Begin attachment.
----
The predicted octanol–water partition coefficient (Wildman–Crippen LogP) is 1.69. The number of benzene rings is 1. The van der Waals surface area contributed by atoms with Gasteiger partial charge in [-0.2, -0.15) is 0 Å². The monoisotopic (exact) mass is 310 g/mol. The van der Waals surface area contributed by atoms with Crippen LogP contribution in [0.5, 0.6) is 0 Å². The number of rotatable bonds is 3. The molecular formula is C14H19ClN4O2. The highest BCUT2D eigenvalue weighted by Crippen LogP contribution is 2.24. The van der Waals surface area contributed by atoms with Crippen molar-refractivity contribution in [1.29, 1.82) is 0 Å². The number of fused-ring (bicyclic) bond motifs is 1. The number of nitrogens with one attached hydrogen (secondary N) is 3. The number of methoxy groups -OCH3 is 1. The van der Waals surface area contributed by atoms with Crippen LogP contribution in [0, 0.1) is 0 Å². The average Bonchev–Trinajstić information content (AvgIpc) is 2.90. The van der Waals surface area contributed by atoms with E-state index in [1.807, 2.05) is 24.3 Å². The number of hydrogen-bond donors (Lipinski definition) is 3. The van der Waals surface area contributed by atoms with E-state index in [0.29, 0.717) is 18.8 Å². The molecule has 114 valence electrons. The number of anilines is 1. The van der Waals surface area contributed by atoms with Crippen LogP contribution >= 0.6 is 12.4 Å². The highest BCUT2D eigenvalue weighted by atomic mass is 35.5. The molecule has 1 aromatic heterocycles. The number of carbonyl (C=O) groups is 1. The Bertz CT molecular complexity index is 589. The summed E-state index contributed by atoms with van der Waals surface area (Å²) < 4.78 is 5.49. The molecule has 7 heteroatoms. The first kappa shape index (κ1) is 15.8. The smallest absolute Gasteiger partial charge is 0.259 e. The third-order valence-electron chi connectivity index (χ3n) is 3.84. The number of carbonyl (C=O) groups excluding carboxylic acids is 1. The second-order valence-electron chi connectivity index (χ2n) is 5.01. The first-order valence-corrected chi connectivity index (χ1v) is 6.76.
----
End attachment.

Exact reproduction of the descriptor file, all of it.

The predicted octanol–water partition coefficient (Wildman–Crippen LogP) is 1.69. The number of benzene rings is 1. The van der Waals surface area contributed by atoms with Gasteiger partial charge in [-0.2, -0.15) is 0 Å². The monoisotopic (exact) mass is 310 g/mol. The van der Waals surface area contributed by atoms with Crippen LogP contribution in [0.5, 0.6) is 0 Å². The number of rotatable bonds is 3. The molecular formula is C14H19ClN4O2. The highest BCUT2D eigenvalue weighted by Crippen LogP contribution is 2.24. The van der Waals surface area contributed by atoms with Crippen molar-refractivity contribution in [1.29, 1.82) is 0 Å². The number of fused-ring (bicyclic) bond motifs is 1. The number of nitrogens with one attached hydrogen (secondary N) is 3. The number of methoxy groups -OCH3 is 1. The van der Waals surface area contributed by atoms with Crippen LogP contribution in [0, 0.1) is 0 Å². The average Bonchev–Trinajstić information content (AvgIpc) is 2.90. The van der Waals surface area contributed by atoms with E-state index in [1.807, 2.05) is 24.3 Å². The number of hydrogen-bond donors (Lipinski definition) is 3. The van der Waals surface area contributed by atoms with E-state index in [0.29, 0.717) is 18.8 Å². The molecule has 114 valence electrons. The number of anilines is 1. The van der Waals surface area contributed by atoms with Crippen LogP contribution >= 0.6 is 12.4 Å². The highest BCUT2D eigenvalue weighted by atomic mass is 35.5. The molecule has 1 aromatic heterocycles. The number of carbonyl (C=O) groups is 1. The Bertz CT molecular complexity index is 589. The summed E-state index contributed by atoms with van der Waals surface area (Å²) < 4.78 is 5.49. The molecule has 7 heteroatoms. The first kappa shape index (κ1) is 15.8. The smallest absolute Gasteiger partial charge is 0.259 e. The third-order valence-electron chi connectivity index (χ3n) is 3.84. The number of carbonyl (C=O) groups excluding carboxylic acids is 1. The second-order valence-electron chi connectivity index (χ2n) is 5.01. The first-order valence-corrected chi connectivity index (χ1v) is 6.76.